-According to reports from the American Psychological Association, each year more than 8 million Americans seriously consider suicide.
-Globally, suicide attempts and completed suicides revolve around 3-5% of the population over 16 years of age. Every day there are between 8,000 to 10,000 suicide attempts in the world, of which approximately 1,000 people carry out the act. Thus, according to the WHO, suicide would be the tenth cause of death worldwide.
– Between 1-2% of those who attempt suicide achieve their goal before the first year, between 15-30% of people repeat the behavior the coming year while around 10-20% become great repeaters of suicidal behavior until they end up achieving their goal.
– People between 18 and 25 think more about suicide than those of older ages, which is why suicide attempt is more common in young people and adults, while suicide shows higher mortality rates among the elderly.
-Women show higher numbers of suicide attempts; however, attempts decrease with age, while suicide attempts increase in men as they age.
– In Nordic countries there is a higher suicide rate during winter because the sunlight lasts for a short time, which leads to seasonal depression that becomes a trigger for suicidal behavior.
– The Presuicidal Syndrome, coined by Ringel in 1947, characterizes the typical behaviors of people before committing suicide, these are: suicidal fantasies, suicide planning, decreased intellect and affect, inability to find solutions to more diverse problems and the decrease of the habitual aggressiveness towards the others to overturn it on oneself.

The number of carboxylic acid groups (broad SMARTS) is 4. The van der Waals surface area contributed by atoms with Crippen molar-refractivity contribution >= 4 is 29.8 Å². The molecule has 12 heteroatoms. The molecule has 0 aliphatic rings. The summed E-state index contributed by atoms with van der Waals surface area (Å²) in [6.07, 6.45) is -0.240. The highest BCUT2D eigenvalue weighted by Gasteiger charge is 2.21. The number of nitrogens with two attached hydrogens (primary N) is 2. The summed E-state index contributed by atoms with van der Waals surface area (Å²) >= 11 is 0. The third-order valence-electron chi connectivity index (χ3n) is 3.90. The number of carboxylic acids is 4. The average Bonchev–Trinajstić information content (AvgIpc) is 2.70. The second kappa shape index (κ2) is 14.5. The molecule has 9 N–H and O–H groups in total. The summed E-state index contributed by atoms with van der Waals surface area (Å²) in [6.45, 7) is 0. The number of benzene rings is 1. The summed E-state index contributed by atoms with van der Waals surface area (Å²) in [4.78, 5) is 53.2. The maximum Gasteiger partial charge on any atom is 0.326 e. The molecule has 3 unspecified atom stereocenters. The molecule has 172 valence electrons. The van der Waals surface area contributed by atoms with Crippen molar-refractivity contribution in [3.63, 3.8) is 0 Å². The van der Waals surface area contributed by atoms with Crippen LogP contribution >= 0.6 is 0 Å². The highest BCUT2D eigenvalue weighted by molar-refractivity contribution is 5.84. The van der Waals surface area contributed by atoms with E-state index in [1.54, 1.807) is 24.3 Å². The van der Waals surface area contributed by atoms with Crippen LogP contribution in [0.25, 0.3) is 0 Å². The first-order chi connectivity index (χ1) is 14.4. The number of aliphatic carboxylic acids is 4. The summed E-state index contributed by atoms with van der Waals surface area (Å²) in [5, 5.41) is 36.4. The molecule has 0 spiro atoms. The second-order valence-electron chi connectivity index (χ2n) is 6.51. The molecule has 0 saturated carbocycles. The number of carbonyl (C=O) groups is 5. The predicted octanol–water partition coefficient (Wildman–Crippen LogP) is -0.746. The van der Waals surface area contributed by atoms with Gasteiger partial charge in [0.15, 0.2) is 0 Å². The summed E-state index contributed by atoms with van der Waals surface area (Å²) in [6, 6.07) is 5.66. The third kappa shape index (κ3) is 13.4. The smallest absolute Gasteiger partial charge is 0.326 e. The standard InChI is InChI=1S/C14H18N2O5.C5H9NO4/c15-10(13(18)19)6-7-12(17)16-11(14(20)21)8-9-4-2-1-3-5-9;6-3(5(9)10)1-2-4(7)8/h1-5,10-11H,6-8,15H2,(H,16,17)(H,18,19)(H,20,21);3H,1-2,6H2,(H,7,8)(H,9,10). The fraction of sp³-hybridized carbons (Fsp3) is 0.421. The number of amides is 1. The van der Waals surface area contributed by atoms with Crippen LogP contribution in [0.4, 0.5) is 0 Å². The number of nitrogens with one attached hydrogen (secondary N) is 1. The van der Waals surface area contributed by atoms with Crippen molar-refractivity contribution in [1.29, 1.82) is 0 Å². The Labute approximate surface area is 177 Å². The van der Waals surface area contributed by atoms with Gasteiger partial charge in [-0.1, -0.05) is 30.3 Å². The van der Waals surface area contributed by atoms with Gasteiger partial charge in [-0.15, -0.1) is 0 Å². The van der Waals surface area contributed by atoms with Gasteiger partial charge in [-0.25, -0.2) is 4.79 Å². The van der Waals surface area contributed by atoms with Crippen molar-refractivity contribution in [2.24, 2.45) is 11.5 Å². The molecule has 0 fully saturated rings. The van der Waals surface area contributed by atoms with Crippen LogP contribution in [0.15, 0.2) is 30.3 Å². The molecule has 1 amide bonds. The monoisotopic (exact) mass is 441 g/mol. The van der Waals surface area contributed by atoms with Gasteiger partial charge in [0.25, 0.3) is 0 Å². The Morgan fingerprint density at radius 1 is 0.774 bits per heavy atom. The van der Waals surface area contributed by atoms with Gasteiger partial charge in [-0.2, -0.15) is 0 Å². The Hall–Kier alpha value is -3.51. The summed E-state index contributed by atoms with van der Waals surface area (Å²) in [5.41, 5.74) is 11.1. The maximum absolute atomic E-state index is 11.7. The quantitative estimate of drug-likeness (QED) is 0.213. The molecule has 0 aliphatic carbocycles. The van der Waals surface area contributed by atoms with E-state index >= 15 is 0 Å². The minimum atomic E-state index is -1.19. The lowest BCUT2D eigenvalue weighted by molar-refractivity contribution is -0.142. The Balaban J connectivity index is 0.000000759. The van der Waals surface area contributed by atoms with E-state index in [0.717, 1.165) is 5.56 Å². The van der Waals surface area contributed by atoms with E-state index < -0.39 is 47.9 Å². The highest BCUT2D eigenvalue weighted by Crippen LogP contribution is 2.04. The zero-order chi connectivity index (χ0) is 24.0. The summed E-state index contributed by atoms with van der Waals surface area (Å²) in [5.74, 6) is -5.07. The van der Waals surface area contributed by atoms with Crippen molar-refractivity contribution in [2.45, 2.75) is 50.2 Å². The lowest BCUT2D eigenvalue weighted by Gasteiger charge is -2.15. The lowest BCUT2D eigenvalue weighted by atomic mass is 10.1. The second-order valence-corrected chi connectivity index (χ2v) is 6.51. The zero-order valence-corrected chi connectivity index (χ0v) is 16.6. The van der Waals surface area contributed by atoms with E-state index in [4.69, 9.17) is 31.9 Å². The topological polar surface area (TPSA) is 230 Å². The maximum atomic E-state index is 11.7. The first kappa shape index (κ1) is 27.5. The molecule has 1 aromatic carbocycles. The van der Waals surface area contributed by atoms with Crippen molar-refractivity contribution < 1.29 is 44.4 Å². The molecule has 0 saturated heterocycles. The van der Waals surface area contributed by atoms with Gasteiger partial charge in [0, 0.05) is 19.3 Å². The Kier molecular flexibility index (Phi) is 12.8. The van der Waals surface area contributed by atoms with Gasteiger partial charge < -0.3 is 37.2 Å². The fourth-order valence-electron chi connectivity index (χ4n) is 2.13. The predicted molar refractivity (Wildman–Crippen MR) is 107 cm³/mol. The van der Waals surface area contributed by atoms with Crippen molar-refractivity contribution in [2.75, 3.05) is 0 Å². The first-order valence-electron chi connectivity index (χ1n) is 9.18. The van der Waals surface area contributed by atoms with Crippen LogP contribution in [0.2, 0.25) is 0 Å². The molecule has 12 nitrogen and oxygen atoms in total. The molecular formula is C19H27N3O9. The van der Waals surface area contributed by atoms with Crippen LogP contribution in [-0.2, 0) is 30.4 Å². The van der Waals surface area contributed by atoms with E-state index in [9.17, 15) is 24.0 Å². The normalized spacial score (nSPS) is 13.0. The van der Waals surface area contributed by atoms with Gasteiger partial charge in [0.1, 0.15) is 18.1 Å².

– The “Werther Effect”, delimited in 1974 by Phillips, describes the effect of suggestion on suicidal behavior; It is a how the media influence the increase in suicide attempt. Although the effect has only recently been scientified, the effect is several years old. So much so that when Goethe wrote his novel: “The Sorrows of Young Werther” (where the hopelessness for love of a talented young man who ends up committing suicide with a shot to his head, for those who have not read it) it was prohibited its sale in various parts of Europe because it triggered a wave of suicides among teenagers, who curiously chose the same method.
– In Japan this same effect is known by the name of “Yuriko Effect”. It owes its name to a wave of suicide unleashed after the sensational news about the suicide of Yuriko, a Japanese rock star.
Pérez, S. A. (2005) ¿Cómo evitar el suicidio en adolescentes? Futuros, 9 (3).
Bradvik, L. & Berglund, M. (2009) Repetition and severity of suicide attempts across the life cycle: a comparison by age group between suicide victims and controls with severe depression. BMC Psychiatry, 9(62).